Jody Wilson-Reabul, Justice Minister and Prosecutor General of Canada, made a statement on the Ottawa Parliamentary Hill on Thursday, October 18, 2018. textbooks – is becoming a central point of debate in brewing political controversy over the question whether the prime minister's assistants put undue pressure on the former Advocate General. THE CANADIAN PRESS / Sean Kilpatrick ORG XMIT: CPT123
Prime Minister Justin Trudo often trumps with his devotion to the rule of law.
Now the scandal with SNC-Lavalin suggests that the liberals will repeal the law when it is convenient.
This federal trend, of course, is regionally selective.
When the courts closed the Trans-mountain pipeline last August, the liberals bravely took the decision on their chin.
They bowed deeply to the rule of law and began more consultations. And that was it.
But when a giant Quebec company is facing prosecution on charges of corruption, the liberals, including the prime minister himself, are phoning.
The allegation is that former Justice Minister and Attorney General Jody Wilson-Reybula has been pressured by the Prime Minister's Cabinet to reject prosecution plans in favor of a negotiated settlement without a trial.
After the globe and the mail destroyed the story last week, it stunned for a few days and then broke out on Tuesday, when Wilson-Reabel suddenly left the cabinet.
On Monday, Trudo said the fact that she is still in his office as a Veteran Veteran shows that there is no problem.
"Her presence in the office should actually talk about herself," he said.
Now, as well as her absence.
Once she left, Trudo sharply criticized her former minister, saying she was surprised and disappointed to have left.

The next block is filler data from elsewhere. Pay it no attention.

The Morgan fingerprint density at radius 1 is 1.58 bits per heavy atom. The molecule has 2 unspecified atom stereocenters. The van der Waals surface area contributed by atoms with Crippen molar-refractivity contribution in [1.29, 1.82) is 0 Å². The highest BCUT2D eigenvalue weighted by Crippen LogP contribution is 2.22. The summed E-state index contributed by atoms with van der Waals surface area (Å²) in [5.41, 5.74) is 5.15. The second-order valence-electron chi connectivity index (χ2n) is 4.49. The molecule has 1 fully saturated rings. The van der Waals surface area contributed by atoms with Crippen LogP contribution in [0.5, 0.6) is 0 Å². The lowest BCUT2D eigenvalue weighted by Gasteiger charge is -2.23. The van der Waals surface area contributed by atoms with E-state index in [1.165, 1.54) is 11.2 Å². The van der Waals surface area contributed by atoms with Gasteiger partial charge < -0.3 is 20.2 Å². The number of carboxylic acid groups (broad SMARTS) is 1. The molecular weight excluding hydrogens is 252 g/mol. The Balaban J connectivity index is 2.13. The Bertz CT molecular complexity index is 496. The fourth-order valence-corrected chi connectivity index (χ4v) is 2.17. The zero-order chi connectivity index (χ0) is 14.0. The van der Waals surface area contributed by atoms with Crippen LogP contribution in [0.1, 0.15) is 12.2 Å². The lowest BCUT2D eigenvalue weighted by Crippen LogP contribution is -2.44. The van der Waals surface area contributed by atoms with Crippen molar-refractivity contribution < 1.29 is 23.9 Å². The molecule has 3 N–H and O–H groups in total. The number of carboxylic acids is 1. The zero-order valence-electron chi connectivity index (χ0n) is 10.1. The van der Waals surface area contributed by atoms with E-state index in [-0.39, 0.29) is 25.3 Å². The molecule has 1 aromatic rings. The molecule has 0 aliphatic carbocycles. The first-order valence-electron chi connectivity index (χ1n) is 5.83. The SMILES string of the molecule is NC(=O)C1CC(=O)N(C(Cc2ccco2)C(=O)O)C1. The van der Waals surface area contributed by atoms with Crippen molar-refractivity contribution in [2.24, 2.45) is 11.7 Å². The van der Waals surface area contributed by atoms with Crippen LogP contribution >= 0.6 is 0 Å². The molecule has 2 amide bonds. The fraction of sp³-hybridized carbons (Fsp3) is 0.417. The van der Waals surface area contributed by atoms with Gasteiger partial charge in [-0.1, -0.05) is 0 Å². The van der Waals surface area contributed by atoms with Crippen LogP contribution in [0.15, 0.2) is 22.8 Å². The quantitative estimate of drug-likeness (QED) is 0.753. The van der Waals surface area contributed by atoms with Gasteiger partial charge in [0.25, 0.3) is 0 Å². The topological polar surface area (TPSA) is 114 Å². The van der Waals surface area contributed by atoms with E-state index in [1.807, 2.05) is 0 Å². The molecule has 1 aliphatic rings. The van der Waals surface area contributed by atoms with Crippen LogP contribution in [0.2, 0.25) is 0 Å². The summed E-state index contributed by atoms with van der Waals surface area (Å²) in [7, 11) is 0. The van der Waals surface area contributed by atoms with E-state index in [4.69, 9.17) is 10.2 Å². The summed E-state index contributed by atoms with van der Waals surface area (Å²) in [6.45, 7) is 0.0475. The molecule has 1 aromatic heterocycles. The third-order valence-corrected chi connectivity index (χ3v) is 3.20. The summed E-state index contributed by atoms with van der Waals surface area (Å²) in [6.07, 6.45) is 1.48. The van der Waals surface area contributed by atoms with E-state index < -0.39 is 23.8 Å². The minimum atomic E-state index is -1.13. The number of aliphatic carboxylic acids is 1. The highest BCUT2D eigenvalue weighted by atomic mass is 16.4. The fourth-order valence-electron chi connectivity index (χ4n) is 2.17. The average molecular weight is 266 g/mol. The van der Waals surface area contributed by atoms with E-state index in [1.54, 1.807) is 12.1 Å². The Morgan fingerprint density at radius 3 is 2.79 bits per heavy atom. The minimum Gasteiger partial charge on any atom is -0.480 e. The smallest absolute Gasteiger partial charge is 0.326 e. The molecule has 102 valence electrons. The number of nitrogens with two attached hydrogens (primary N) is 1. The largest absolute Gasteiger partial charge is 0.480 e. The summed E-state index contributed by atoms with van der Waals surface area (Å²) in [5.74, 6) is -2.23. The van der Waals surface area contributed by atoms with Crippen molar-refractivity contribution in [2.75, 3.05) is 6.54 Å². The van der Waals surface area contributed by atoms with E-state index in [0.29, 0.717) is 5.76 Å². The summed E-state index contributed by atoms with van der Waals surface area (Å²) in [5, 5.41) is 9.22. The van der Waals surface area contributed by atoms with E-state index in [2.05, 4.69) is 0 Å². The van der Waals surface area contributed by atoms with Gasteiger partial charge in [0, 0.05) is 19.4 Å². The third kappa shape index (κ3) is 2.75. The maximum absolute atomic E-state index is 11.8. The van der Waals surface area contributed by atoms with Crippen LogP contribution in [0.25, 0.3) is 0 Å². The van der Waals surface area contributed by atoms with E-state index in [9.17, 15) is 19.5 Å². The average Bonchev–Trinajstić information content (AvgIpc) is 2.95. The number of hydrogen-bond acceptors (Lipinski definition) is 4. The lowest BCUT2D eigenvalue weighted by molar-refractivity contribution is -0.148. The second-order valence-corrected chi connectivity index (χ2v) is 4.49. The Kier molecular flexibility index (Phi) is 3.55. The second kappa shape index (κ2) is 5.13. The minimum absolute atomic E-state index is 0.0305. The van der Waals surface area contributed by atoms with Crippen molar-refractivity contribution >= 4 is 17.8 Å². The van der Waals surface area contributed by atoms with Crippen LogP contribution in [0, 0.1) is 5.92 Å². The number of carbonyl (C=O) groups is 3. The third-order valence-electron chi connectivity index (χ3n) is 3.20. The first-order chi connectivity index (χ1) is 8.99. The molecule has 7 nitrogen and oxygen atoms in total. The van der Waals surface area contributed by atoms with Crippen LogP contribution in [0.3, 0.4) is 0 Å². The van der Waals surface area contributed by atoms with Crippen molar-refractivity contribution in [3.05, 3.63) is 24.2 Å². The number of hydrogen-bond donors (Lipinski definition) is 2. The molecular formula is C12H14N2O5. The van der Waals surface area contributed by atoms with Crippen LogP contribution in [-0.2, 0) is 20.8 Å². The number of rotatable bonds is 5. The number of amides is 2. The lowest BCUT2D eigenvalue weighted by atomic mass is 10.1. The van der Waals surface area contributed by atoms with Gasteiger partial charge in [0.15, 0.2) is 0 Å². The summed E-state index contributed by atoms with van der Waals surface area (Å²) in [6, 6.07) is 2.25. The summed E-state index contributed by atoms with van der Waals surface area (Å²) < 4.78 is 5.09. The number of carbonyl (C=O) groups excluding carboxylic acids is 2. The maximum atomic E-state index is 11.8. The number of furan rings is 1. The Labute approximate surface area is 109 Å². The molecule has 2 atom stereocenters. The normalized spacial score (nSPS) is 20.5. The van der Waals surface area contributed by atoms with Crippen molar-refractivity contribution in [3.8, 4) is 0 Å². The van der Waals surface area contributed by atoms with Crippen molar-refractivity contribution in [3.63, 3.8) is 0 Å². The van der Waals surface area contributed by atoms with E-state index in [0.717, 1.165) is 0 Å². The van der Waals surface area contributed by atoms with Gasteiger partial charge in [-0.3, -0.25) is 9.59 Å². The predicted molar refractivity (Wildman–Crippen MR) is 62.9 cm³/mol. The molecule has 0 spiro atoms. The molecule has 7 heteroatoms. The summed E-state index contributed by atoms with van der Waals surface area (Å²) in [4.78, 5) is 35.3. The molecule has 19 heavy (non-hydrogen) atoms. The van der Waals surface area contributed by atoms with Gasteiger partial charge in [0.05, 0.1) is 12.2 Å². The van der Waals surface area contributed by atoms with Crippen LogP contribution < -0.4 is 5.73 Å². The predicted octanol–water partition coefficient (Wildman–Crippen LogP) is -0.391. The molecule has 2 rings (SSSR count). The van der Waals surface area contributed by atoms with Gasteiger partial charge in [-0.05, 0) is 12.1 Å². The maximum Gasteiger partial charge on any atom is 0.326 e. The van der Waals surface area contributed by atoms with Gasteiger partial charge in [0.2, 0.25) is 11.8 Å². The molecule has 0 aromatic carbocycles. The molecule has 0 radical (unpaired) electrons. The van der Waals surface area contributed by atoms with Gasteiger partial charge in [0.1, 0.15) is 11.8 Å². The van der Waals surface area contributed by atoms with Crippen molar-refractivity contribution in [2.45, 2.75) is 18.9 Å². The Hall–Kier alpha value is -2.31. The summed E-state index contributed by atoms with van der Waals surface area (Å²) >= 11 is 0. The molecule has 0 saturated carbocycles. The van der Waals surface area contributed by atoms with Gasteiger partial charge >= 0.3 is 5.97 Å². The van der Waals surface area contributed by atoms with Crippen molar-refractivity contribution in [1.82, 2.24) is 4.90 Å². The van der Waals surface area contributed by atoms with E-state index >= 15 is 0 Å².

If he felt something was wrong, he had to tell him personally last fall, he said repeatedly.
Two things about it.
Wilson-Reibold has not said publicly about pressure claims. This was reported by Globe on the basis of sources.
And Trudo himself, while equalizing his former minister, did not explicitly deny that he had been pressured.
The treatment was so difficult that you have to wonder if the prime minister is beginning to worry about the solidarity of the cabinet. Treasury President Jane Filpot surprisingly praises Wilson-Reebord.
Of course, economic and political stakes are huge. SNC-Lavalin is doing a huge business abroad and across Canada. She has contracts with the government of Alberta, including a large hospital at the foot.
Quebec media and leaders stand firm behind Lavalin, as they do Bombardier, despite the risky smell the two companies often emit. Every attack on them is an offense to the province.
This is Quebec. There are federal elections to come. Are we really imagining that nothing will happen when Lavalin could be in the criminal court?
This model is so predictable that I hope the liberals will try to make some complicated behavior to move the Trans Mountain. At least we know they care.
Wilson-Rajwood is B. First-born woman and a high-performance attorney, but a little profound knowledge of Ottawa. For a beginner like her, the sacrificial face for a plant on the reality of Canada was probably inevitable.
But it may not be over. Wilson-Rawdle has committed a former judge to the Supreme Court to advise her on what he can say publicly.
The silence that is required by the privilege of a lawyer-client may not relate to some aspects of her conversations about SNC-Lavalin.
(For many, puzzled by these complexities, as a lawyer-general and a justice minister, she was a lawyer, and the government was a client.)
Lissa Silver, professor of law, an expert on these issues, outlines the duty of a minister in this position, which shows inadequate pressure from the political side.
"The Minister's role is to say," you can not call me and say that – and in fact, no, I will not even talk to you about it. "
"And if there is really a lot of pressure, you have to get out of it – say," I'm in conflict, my role as Minister of Justice and Advocate-General is compromised and I am there. ""
Now Wilson-Reebld is really there – maybe a little late, but potentially dangerous for the liberals because he obviously wants to talk.
Don Braid's column appears regularly at the Herald
Don's policy. T